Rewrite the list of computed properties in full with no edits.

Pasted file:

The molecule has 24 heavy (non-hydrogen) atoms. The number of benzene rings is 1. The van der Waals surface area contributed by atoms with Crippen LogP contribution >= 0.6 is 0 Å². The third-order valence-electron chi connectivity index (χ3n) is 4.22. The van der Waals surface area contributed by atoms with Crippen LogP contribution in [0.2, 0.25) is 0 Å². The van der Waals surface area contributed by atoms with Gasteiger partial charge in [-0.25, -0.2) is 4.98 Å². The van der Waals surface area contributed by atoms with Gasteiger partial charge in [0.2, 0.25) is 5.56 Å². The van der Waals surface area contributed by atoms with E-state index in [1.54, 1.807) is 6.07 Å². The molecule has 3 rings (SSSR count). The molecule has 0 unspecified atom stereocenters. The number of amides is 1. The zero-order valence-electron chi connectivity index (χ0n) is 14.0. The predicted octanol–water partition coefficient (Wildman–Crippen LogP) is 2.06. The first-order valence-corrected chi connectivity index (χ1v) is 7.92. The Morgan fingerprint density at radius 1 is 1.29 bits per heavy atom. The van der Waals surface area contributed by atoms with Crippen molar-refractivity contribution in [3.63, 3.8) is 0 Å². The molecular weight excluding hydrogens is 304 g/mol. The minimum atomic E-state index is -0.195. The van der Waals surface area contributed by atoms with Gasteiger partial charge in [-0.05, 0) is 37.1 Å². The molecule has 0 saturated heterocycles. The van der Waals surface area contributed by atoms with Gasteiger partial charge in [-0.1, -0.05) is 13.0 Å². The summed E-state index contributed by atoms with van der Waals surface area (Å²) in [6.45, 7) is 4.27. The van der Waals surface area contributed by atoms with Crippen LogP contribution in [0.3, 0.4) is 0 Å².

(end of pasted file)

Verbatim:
The molecule has 24 heavy (non-hydrogen) atoms. The number of benzene rings is 1. The van der Waals surface area contributed by atoms with Crippen LogP contribution >= 0.6 is 0 Å². The third-order valence-electron chi connectivity index (χ3n) is 4.22. The van der Waals surface area contributed by atoms with Crippen LogP contribution in [0.2, 0.25) is 0 Å². The van der Waals surface area contributed by atoms with Gasteiger partial charge in [-0.25, -0.2) is 4.98 Å². The van der Waals surface area contributed by atoms with Gasteiger partial charge in [0.2, 0.25) is 5.56 Å². The van der Waals surface area contributed by atoms with E-state index in [1.54, 1.807) is 6.07 Å². The molecule has 3 rings (SSSR count). The molecule has 0 unspecified atom stereocenters. The number of amides is 1. The zero-order valence-electron chi connectivity index (χ0n) is 14.0. The predicted octanol–water partition coefficient (Wildman–Crippen LogP) is 2.06. The first-order valence-corrected chi connectivity index (χ1v) is 7.92. The Morgan fingerprint density at radius 1 is 1.29 bits per heavy atom. The van der Waals surface area contributed by atoms with Crippen molar-refractivity contribution in [3.63, 3.8) is 0 Å². The molecular weight excluding hydrogens is 304 g/mol. The minimum atomic E-state index is -0.195. The van der Waals surface area contributed by atoms with Gasteiger partial charge in [-0.05, 0) is 37.1 Å². The molecule has 0 saturated heterocycles. The van der Waals surface area contributed by atoms with Gasteiger partial charge in [-0.1, -0.05) is 13.0 Å². The summed E-state index contributed by atoms with van der Waals surface area (Å²) in [6.45, 7) is 4.27. The van der Waals surface area contributed by atoms with Crippen LogP contribution in [0.3, 0.4) is 0 Å².